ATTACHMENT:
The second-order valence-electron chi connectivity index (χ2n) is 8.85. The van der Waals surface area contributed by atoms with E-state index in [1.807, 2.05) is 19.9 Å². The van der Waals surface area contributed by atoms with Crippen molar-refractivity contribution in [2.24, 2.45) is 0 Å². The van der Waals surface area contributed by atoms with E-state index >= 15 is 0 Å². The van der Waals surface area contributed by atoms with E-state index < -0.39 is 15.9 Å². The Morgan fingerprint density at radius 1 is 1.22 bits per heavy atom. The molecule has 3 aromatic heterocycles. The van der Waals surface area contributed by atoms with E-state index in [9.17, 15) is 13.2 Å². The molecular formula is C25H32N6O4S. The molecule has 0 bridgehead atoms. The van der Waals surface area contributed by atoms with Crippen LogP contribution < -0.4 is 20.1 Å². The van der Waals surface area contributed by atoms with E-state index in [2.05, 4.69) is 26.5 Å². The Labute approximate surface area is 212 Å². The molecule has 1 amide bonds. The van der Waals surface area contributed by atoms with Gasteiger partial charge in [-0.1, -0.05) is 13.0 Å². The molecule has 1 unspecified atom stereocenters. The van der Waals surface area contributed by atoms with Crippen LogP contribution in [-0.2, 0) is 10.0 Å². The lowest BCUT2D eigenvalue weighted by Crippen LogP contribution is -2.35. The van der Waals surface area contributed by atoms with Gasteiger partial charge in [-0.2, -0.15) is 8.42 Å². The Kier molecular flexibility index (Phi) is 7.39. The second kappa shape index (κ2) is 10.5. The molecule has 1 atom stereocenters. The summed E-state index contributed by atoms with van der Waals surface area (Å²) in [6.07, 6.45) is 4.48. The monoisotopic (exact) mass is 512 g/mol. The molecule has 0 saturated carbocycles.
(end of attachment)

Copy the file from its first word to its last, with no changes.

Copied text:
The second-order valence-electron chi connectivity index (χ2n) is 8.85. The van der Waals surface area contributed by atoms with E-state index in [1.807, 2.05) is 19.9 Å². The van der Waals surface area contributed by atoms with Crippen molar-refractivity contribution in [2.24, 2.45) is 0 Å². The van der Waals surface area contributed by atoms with E-state index >= 15 is 0 Å². The van der Waals surface area contributed by atoms with E-state index < -0.39 is 15.9 Å². The Morgan fingerprint density at radius 1 is 1.22 bits per heavy atom. The molecule has 3 aromatic heterocycles. The van der Waals surface area contributed by atoms with E-state index in [9.17, 15) is 13.2 Å². The molecular formula is C25H32N6O4S. The molecule has 0 bridgehead atoms. The van der Waals surface area contributed by atoms with Crippen LogP contribution < -0.4 is 20.1 Å². The van der Waals surface area contributed by atoms with E-state index in [2.05, 4.69) is 26.5 Å². The Labute approximate surface area is 212 Å². The molecule has 1 amide bonds. The van der Waals surface area contributed by atoms with Gasteiger partial charge in [-0.1, -0.05) is 13.0 Å². The molecule has 1 unspecified atom stereocenters. The van der Waals surface area contributed by atoms with Crippen LogP contribution in [-0.2, 0) is 10.0 Å². The lowest BCUT2D eigenvalue weighted by Crippen LogP contribution is -2.35. The van der Waals surface area contributed by atoms with Gasteiger partial charge in [-0.2, -0.15) is 8.42 Å². The Kier molecular flexibility index (Phi) is 7.39. The second kappa shape index (κ2) is 10.5. The molecule has 1 atom stereocenters. The summed E-state index contributed by atoms with van der Waals surface area (Å²) in [6.07, 6.45) is 4.48. The monoisotopic (exact) mass is 512 g/mol. The molecule has 0 saturated carbocycles.